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Targeted Genome Editing Across Species Using ZFNs and TALENs

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Science  15 Jul 2011:
Vol. 333, Issue 6040, pp. 307
DOI: 10.1126/science.1207773

Abstract

Evolutionary studies necessary to dissect diverse biological processes have been limited by the lack of reverse genetic approaches in most organisms with sequenced genomes. We established a broadly applicable strategy using zinc finger nucleases (ZFNs) and transcription activator-like effector nucleases (TALENs) for targeted disruption of endogenous genes and cis-acting regulatory elements in diverged nematode species.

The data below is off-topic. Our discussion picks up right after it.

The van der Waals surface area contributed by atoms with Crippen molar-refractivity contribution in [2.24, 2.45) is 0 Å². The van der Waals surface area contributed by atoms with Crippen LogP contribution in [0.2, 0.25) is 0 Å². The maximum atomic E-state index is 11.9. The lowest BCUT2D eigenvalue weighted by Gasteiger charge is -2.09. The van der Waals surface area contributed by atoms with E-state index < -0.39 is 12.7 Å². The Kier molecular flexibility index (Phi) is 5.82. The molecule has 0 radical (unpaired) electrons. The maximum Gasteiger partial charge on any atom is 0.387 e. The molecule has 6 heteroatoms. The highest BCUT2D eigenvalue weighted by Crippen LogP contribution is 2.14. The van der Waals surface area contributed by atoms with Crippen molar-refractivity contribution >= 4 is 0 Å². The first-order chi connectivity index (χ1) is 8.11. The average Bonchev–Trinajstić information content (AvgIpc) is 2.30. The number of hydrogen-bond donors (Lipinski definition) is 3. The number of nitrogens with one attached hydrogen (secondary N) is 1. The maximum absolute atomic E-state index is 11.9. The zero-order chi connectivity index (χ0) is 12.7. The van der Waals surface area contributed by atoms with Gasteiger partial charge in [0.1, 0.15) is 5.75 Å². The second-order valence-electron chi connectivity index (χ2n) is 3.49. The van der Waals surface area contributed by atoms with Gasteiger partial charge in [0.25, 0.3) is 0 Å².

Although entire genome sequences are available for numerous species, lack of reverse genetic tools has hindered cross-species comparisons of gene function. We demonstrate a widely applicable solution: targeted genome editing using site-specific nucleases. These engineered nucleases have fusions between the DNA cleavage domain of FokI and a custom-designed DNA binding domain: C2H2 zinc-finger motifs for zinc finger nucleases (ZFNs) (1) or truncated transcription activator-like effector (TALE) domains for efficient TALE nucleases (TALENs) (2). ZFNs and TALENs induce double-strand breaks at desired loci that can be repaired by error-prone nonhomologous end-joining to yield small insertions and deletions (indels) at the break sites. We developed efficient procedures for targeted, heritable disruption of genes and cis-acting regulatory elements in the model nematode Caenorhabditis elegans and applied them to C. briggsae, a species diverged by 15 to 30 million years. Precisely targeted genome modifications had not been achieved in nematodes.